Expect plenty of silence in this scenario – in fact, expect to use silence as a mechanic. The words we choose may cost us, so they shouldn’t be used carelessly.

Point of No Return

9:30am -11:00am and 11:00am – 12:30pm, 2 players each

Do you ever think “what if I had done that?”, and imagine how your life would have been different, if you made another choice? Even the small stuff matters. Which school you went to, if you got on that football team, if you made that phone call. Now imagine the biggest choice you’ll ever make, one that will impact every aspect of your life, forever. The time you think back to, the moments when you made that decision, is right now.

A young couple is sitting in a waiting room. In two hours, they will have an abortion. Unless they change their minds. No matter what they do, they will live with this decision. While they wait, they remember how they got here, and imagine what their lives will be like from now on. With or without a child.

And the clock is ticking. Whatever they have to say to each other they need to say now, because they are approaching the point of no return. Other themes will be family, dreams and expectations, becoming an adult, and gender roles. The game will be played in real time, but use techniques to play out memories from the past and possible futures.

In Your Hands

11:00am – 12:30pm, two games, 4 players each

Expressions like “My hands are tied” or “I’m up to my neck in this”, indicate just how much we link many experiences to our physical body. “Your body is a temple”, says the bible. The big question is what happens to us, when we no longer posses the control of our own bodies – when our country forces us to go to war, when we are wrongfully put in prison, made slaves or forced to carry children to a husband we did not choose?

The scenario is about two best friends who are pushed apart. They both enter a new life situation where they lose their freedom, and the control over their own body. The story is set in three acts, from a farewell to a reunion.

To tell this story the scenario has both the two characters and the helpers. The helpers symbolize the losing of control of your body. They hold back, carry, push, pull or put pressure in such a way that the emotional experience and expressions are strengthened by the physical sensations created. The players will take turns as these roles.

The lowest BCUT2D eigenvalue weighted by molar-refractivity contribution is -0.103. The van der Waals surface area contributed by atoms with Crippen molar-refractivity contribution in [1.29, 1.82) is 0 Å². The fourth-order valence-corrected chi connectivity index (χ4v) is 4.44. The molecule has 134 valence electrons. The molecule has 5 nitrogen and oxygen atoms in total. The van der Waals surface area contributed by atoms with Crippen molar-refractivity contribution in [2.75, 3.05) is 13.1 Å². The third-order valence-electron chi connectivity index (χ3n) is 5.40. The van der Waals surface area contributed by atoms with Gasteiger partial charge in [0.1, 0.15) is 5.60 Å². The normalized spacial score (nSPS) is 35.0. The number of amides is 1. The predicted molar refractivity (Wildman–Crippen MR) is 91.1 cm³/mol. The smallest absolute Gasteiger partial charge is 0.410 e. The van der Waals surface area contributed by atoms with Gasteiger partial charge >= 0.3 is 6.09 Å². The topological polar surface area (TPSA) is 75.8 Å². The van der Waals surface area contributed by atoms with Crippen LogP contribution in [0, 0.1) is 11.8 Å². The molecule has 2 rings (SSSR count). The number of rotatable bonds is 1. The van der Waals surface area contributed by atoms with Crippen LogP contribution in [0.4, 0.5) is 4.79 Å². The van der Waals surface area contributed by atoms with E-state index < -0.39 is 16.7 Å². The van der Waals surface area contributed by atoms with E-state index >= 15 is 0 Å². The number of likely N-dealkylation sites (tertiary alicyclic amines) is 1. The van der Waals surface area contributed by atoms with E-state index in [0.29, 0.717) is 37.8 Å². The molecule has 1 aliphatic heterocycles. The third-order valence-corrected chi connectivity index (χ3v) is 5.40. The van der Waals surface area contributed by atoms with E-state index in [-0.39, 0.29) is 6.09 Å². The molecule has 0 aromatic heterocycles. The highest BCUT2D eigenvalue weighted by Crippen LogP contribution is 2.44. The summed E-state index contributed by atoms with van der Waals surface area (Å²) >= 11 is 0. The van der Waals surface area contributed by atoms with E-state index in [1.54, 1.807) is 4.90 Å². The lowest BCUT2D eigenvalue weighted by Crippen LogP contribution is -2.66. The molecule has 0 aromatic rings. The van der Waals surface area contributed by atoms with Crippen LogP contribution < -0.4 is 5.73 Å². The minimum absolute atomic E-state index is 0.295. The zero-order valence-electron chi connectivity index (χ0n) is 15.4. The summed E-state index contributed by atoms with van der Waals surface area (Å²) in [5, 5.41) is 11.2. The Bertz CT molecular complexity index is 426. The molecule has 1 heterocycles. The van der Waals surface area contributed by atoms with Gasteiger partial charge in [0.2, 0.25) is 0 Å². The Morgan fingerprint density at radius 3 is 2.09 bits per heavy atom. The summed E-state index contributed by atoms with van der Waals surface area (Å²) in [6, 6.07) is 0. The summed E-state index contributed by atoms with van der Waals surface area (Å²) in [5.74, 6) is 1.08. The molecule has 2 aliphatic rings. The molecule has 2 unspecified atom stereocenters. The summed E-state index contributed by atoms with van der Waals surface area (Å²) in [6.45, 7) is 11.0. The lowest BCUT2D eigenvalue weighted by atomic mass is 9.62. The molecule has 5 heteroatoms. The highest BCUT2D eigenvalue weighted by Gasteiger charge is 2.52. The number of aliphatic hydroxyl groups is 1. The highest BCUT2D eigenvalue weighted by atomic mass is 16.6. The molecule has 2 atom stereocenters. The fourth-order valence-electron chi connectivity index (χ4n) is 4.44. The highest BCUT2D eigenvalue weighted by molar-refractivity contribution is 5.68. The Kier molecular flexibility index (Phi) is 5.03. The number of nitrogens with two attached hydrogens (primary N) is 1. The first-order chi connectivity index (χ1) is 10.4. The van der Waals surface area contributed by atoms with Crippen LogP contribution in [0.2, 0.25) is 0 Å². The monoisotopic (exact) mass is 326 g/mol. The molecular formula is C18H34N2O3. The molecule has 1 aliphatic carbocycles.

The Great After-party

1:30pm – 5:30pm, 6 – 10 players

This is a comedy that plays with the stereotypes of larpers, fantasy larp and post-larp parties. In this scenario, the players portray a bunch of excited larpers meeting over a beer just after a classic fantasy larp in the forest. Players will both create the story of the fantasy larp they just finished and play out the consequences it has for relationships at the after-party. Did the princess fall in love with the orc? Why did the general steal the magic feather from the bard, and are they kissing in that corner? The larp belongs to the players, anything can happen, and anything that can happen has already happened in the larp-within-a-larp, Mist over Goblin Peak.

Hug Street

1:30pm – 5:30pm, 6 – 12 players

“People tend to forget that the world we live in is just a game designed by our governments. Our economic systems are just a game.”

– CCP Chief Executive Officer Hilmar Petursson to the Wall Street Journal

Hug Street takes place in an alternate reality. Instead of selling and buying shares, stocks, and derivatives like on Wall Street, players trade in hugs, handshakes, “aaahhhs” and “mmmmms.” But a recession is coming – will you be able to steer through this crisis without going under?

The game explores an economy where the goal is spending, not saving. In this world, consuming is a positive act, as long as you consume positively, for the good of everyone.